A quick hop around Inisheer
It may be small and poorly signposted, but the island has a number of iconic attractions, writes JOHN G O'DWYER
AN AUTUMNAL morning on Doolin Pier, Co Clare and I am among the usual warm-clad group of gaelgoiri, culture vultures, European students and American visitors awaiting a boat to Inisheer.
Then we are joined by a casually attired male quartet who seem anything but kitted for a sea journey. As this incongruous group shiver in shirtsleeves I can’t help wondering what brings them here on this cool September morning.
Then their mobiles awaken and things become clearer. The calls are obviously from newly acquired female acquaintances and this surely means just one thing – they are visiting nearby Lisdoonvarna for the annual matchmaking festival. With conspiratorial nods and winks they answer several calls with flirtatious affectation while sometimes not seeming totally clear about the exact identity of the caller. One longish conversation concludes with: “See you in the imperial, Fidelma. Oh, oh, sorry, of course, Kathleen – see you in the imperial, Kathleen.”
Safely on Inisheer most of the new arrivals immediately enlist local jarveys for a horse-drawn tour of the island. I’m here to foot it instead and so leaving the Lisdoonvarna lads enquiring of bemused islanders about the possibility of an early opening pub, I swing left along the coast.
First to capture my curiosity is a graveyard improbably located on a sand dune. It boasts an ancient church that was once literally buried by the shifting sands of time. Teamphall Chaomhain was rediscovered two centuries ago but remains in a deep depression from which encroaching sand must be continually removed to prevent reburial.
Soon after my route swings south and ponies up the real surprise of Loch Mor – a peaceful freshwater lake in an otherwise bone dry landscape. Beyond Loch Mor, I come upon a weirdly captivating artifact that surely counts as one of Ireland’s most bizarre visitor attractions. The Plasseywas a mundane Finnish freighter thrown up on the rocks in a 1960 hurricane without loss of life. Now, a rusting hulk, it’s only claim to fame is a cameo appearance in the opening sequence of the TV series Father Ted– yet it remains a must-do highlight of almost every island tour.
In the maze of byways nearby the Plassey, I chance upon a locationally challenged American couple. I do my best to put them right but then am forced to agree when they point to the lack of signage for walkers and the non-existent interpretation at most historic sites.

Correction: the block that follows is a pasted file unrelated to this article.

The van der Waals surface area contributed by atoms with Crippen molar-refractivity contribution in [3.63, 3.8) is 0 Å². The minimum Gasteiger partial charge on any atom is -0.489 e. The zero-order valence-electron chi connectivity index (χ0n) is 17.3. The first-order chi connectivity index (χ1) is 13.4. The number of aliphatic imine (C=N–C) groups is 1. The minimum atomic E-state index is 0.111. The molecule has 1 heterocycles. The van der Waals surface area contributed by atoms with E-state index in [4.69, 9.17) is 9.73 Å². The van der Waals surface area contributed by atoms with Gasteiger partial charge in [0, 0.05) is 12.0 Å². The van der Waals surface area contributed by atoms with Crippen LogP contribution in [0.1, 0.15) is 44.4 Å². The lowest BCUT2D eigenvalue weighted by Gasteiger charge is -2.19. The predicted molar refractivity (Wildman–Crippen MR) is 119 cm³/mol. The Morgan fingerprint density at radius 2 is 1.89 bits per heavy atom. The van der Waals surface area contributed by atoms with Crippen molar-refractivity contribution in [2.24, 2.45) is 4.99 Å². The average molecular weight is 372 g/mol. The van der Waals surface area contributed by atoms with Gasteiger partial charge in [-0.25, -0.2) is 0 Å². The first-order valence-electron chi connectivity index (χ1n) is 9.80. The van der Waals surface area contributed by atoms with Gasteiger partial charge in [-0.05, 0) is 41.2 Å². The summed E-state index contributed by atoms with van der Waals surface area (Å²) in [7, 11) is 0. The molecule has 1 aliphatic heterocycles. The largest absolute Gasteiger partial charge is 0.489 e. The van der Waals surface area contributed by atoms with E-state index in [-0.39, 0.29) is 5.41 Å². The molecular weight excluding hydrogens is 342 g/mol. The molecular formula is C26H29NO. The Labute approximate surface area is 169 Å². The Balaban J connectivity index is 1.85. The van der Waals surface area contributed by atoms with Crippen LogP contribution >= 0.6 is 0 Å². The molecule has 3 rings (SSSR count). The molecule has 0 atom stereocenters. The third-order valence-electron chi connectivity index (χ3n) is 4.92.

Afterwards, I strike out along a storm beach towards an exquisitely isolated lighthouse on the southern tip of the island. Here is a walk to elevate the soul with the Cliffs of Moher to the left over the ocean and the bewitching bleakness of distant mountains of the Dingle peninsula straight ahead. Gazing up at the perfectly austere symmetry of the lighthouse I conclude it would make a most iconic visitor attraction, if it ever becomes navigationally obsolescent.
A few hundred metres further on I take a roadway inland through verdant pastures and antique stonewalls and reach a signal tower. This was thrown up at a time when a small man with a big hat reduced these islands to acute paranoia. Napoleon didn’t make it to Inisheer but the island is now popular with his countrymen and today an invading army of French students are gambolling all over the tower. Keeping the best wine till last, my final stop is 14th century O’Brien’s Castle, which is exquisitely located in a commanding position offering classic views over the harbour to the evocative mountains of Connemara beyond.
Later, as our boat exits the harbour with the Lisdoonvarna quartet now sprawled seemingly hors de combat on deck, I reflect that despite some idiosyncratic signage and an occasional dearth of visitor information, Inisheer still counts as an “espresso island” – small in size but packing a memorable punch.
Getting thereThe shortest ferry connection to Inisheer operates on a seasonal basis from Doolin, Co Clare. Go direct to the pier and shop for the best fare. There are also year round crossings from Rossaveal in Connemara. Coach connections leave Galway an hour-and-a-half prior to sailings. See aranislandferries.com. There are also flights to Inisheer from Connemara Regional Airport, Inverin, Co Galway.
TimeAllow three hours to complete the walk.
SuitabilityNo special skills required for the route. Be careful on the slippery coastal part of the walk and savour the invigorating isolation.
HospitalityWest of the pier the Fisherman’s Cottage (099 75073) offers quality food created mostly from local ingredients. Otherwise for snacks and casual dining the pubs on the island offer extensive menus.
Galway Tourist Office (091 537700) has details of extensive accommodation options on the island.